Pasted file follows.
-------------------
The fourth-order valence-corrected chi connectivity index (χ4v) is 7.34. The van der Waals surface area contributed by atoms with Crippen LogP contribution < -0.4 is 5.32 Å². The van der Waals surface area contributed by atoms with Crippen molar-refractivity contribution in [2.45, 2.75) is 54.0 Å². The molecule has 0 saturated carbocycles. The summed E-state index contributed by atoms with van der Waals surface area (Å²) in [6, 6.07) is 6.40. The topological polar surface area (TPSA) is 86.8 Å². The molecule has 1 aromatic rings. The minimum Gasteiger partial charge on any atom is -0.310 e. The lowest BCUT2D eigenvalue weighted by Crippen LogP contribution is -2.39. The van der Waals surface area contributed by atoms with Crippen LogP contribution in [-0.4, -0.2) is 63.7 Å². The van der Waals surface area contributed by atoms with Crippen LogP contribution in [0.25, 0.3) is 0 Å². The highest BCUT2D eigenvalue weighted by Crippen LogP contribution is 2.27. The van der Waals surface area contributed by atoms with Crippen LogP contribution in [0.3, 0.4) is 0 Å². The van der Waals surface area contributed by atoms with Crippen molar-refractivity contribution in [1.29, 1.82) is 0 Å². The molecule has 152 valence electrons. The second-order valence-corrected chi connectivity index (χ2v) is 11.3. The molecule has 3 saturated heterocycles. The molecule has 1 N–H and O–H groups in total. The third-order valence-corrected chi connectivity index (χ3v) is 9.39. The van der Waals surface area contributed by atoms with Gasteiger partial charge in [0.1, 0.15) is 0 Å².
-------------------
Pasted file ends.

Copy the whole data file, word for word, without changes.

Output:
The fourth-order valence-corrected chi connectivity index (χ4v) is 7.34. The van der Waals surface area contributed by atoms with Crippen LogP contribution < -0.4 is 5.32 Å². The van der Waals surface area contributed by atoms with Crippen molar-refractivity contribution in [2.45, 2.75) is 54.0 Å². The molecule has 0 saturated carbocycles. The summed E-state index contributed by atoms with van der Waals surface area (Å²) in [6, 6.07) is 6.40. The topological polar surface area (TPSA) is 86.8 Å². The molecule has 1 aromatic rings. The minimum Gasteiger partial charge on any atom is -0.310 e. The lowest BCUT2D eigenvalue weighted by Crippen LogP contribution is -2.39. The van der Waals surface area contributed by atoms with Crippen LogP contribution in [-0.4, -0.2) is 63.7 Å². The van der Waals surface area contributed by atoms with Crippen LogP contribution in [0.25, 0.3) is 0 Å². The highest BCUT2D eigenvalue weighted by Crippen LogP contribution is 2.27. The van der Waals surface area contributed by atoms with Crippen LogP contribution in [0.3, 0.4) is 0 Å². The van der Waals surface area contributed by atoms with Crippen molar-refractivity contribution in [1.29, 1.82) is 0 Å². The molecule has 152 valence electrons. The second-order valence-corrected chi connectivity index (χ2v) is 11.3. The molecule has 3 saturated heterocycles. The molecule has 1 N–H and O–H groups in total. The third-order valence-corrected chi connectivity index (χ3v) is 9.39. The van der Waals surface area contributed by atoms with Gasteiger partial charge in [0.1, 0.15) is 0 Å².